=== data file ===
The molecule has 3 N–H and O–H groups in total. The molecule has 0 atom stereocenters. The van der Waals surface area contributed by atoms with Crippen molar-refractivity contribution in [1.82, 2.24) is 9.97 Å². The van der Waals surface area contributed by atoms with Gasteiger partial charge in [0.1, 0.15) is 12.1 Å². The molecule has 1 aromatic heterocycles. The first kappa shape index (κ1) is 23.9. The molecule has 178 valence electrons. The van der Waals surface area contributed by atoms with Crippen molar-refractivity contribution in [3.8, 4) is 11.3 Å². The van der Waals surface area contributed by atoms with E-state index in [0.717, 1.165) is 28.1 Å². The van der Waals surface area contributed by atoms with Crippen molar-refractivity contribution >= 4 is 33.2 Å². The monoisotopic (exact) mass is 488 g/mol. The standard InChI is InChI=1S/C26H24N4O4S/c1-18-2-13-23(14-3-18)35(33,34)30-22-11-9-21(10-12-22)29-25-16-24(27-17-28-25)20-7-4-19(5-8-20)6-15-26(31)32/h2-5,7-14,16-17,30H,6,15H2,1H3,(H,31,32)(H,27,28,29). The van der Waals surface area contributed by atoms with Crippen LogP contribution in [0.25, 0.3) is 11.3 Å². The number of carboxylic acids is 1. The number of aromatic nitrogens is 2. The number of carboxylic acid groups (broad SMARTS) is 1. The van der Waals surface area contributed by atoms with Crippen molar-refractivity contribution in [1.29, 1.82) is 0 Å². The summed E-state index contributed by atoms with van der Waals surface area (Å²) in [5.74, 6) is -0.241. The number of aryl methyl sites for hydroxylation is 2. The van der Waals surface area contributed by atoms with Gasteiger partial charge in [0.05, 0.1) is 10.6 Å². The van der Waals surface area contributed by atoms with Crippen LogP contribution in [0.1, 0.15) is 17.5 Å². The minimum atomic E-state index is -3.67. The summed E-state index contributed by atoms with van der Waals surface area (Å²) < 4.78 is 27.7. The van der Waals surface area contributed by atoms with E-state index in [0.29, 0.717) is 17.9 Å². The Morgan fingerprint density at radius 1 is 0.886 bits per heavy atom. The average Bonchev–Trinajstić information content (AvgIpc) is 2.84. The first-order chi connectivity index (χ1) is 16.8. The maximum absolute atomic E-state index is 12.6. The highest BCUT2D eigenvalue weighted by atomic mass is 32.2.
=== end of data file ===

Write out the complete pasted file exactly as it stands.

The molecule has 3 N–H and O–H groups in total. The molecule has 0 atom stereocenters. The van der Waals surface area contributed by atoms with Crippen molar-refractivity contribution in [1.82, 2.24) is 9.97 Å². The van der Waals surface area contributed by atoms with Gasteiger partial charge in [0.1, 0.15) is 12.1 Å². The molecule has 1 aromatic heterocycles. The first kappa shape index (κ1) is 23.9. The molecule has 178 valence electrons. The van der Waals surface area contributed by atoms with Crippen molar-refractivity contribution in [3.8, 4) is 11.3 Å². The van der Waals surface area contributed by atoms with E-state index in [0.717, 1.165) is 28.1 Å². The van der Waals surface area contributed by atoms with Crippen molar-refractivity contribution >= 4 is 33.2 Å². The monoisotopic (exact) mass is 488 g/mol. The standard InChI is InChI=1S/C26H24N4O4S/c1-18-2-13-23(14-3-18)35(33,34)30-22-11-9-21(10-12-22)29-25-16-24(27-17-28-25)20-7-4-19(5-8-20)6-15-26(31)32/h2-5,7-14,16-17,30H,6,15H2,1H3,(H,31,32)(H,27,28,29). The van der Waals surface area contributed by atoms with Crippen LogP contribution in [0.25, 0.3) is 11.3 Å². The number of carboxylic acids is 1. The number of aromatic nitrogens is 2. The number of carboxylic acid groups (broad SMARTS) is 1. The van der Waals surface area contributed by atoms with Crippen molar-refractivity contribution in [1.29, 1.82) is 0 Å². The summed E-state index contributed by atoms with van der Waals surface area (Å²) in [5.74, 6) is -0.241. The number of aryl methyl sites for hydroxylation is 2. The van der Waals surface area contributed by atoms with Gasteiger partial charge in [0.05, 0.1) is 10.6 Å². The van der Waals surface area contributed by atoms with Crippen LogP contribution in [0.1, 0.15) is 17.5 Å². The minimum atomic E-state index is -3.67. The summed E-state index contributed by atoms with van der Waals surface area (Å²) < 4.78 is 27.7. The van der Waals surface area contributed by atoms with E-state index in [0.29, 0.717) is 17.9 Å². The Morgan fingerprint density at radius 1 is 0.886 bits per heavy atom. The average Bonchev–Trinajstić information content (AvgIpc) is 2.84. The first-order chi connectivity index (χ1) is 16.8. The maximum absolute atomic E-state index is 12.6. The highest BCUT2D eigenvalue weighted by atomic mass is 32.2.